Wet-seeded crops usually have ripe seed when the produce is ripe or a little beyond that. Cucumbers are a notable exception; they are eaten as underripe fruits, and the seed is mature when the cucumber reaches the yellow blimp stage. I think wet-seeded crops are less work. Dry-seeded crops can take a lot longer to mature seeds than to grow as vegetables, and then you still need to screen and winnow. Your passion for selecting a particular trait in a particular crop may be what drives your decision.
Pay attention to isolation distances because they can restrict what else you can grow as produce. If your growing season is long enough, you may be able to grow yellow squash for an early market, then sow pumpkins for seed, and before any pumpkins flower, ruthlessly pull up all the yellow squash. The various squash varieties can cross within the same family, so, if you want pie pumpkin seeds, you need to keep the zucchini away.
John Navazio’s book The Organic Seed Grower: A Farmer’s Guide to Vegetable Seed Production has everything you need to know. Keep records of your dates and the results you get, as timing is critical, and some crops will work better for you than others.
Wet seed processing: Even as the second round of rinse water is added to the mix of tomato seeds and pulp, most of the seeds are on the bottom of the bucket and obscured by pulp.
Roma is an OP paste tomato variety that had been reliable and productive for us (we make a lot of sauce, juice and salsa), but our yields were reduced by Septoria leaf spot. I couldn’t find a commercially available Septoria-resistant paste variety, so I decided to develop our own strain, selecting for resistance to Septoria, along with earliness and high early yield. The reward — healthy plants for a long season — is of great value to us.
We plant about 260 Romas, and probably save seed from a selected 130 to160 mother plants. For selection to improve the variety, it’s important to have plenty to choose from. Between 80 to 100 would be enough. We make sure when we plan our crop layouts that we don’t put any other varieties of tomatoes within 180 feet (55 meters) of any of our Romas.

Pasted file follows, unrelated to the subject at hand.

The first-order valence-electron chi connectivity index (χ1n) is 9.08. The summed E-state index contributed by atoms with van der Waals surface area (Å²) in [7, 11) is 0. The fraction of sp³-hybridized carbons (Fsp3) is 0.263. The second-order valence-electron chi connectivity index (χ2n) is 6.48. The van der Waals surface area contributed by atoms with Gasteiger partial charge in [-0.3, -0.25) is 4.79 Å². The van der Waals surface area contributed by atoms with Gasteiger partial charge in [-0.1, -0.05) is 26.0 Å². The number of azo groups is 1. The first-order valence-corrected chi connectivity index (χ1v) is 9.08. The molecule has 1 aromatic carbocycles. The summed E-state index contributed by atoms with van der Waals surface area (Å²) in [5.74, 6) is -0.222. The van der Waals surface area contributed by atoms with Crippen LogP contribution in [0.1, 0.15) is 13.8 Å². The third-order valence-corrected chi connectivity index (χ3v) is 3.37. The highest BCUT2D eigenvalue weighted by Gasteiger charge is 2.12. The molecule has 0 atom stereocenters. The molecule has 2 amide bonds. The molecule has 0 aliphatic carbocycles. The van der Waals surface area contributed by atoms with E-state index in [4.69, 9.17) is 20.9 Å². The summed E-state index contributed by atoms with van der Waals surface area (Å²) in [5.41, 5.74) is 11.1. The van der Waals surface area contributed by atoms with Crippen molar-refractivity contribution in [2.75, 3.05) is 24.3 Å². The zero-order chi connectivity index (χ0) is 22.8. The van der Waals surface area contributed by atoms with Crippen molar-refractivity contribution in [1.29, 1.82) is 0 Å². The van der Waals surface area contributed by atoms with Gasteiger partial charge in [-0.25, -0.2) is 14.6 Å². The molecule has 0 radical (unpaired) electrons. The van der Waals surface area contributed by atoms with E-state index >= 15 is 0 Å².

We transplant in late April or early May, with a metal T-post after every two plants (the plants are two feet apart). We use the Florida Weave system, adding a new round of twine each week.
In early July, even before any tomatoes ripen, I start monitoring the plants once a week, using flagging tape on the T-posts, marking ones with healthy foliage and ones promising to yield very well. I tie the tape on the nearest post, with a bow on the side facing the chosen plant. I use red tape for high early yield combined with not much Septoria and yellow tape for healthy foliage with a decent yield. The star performers get both red and yellow tapes. I use Presco biodegradable flagging tape, made from wood pulp. It is nontoxic and degrades in six to 24 months (depending on conditions). The 3.0 mil non-woven cellulosic roll flagging is $2.59 from Gempler’s.
After a couple of weeks of monitoring and flagging, once the tomatoes start to ripen, I monitor and pick on the day before a crew bulk harvest; it’s no good looking for high yields when they’ve already been picked. I pick one or two fruits from each marked plant, maybe three from a plant with both tapes. If the plant no longer looks so great, I remove its tape. If a plant without a tape starts to excel in healthy foliage as the season continues, I add a yellow tape. Note: I don’t add many red tapes after the start of the harvest because I want to select for early fruit and plants that yield well later are not what we want.
Our method combines well with crew harvesting most of the fruit as food. If you are growing the variety only or mainly as a seed crop, you would mash all the fruit from the chosen plants and save all the seed. Or, if you are seeking to maintain an OP variety, (i.e. keeping the variety the same from year-to-year, without selecting for new traits), seed could be saved from the whole planting after pulling out any sub-par plants (known as “roguing”).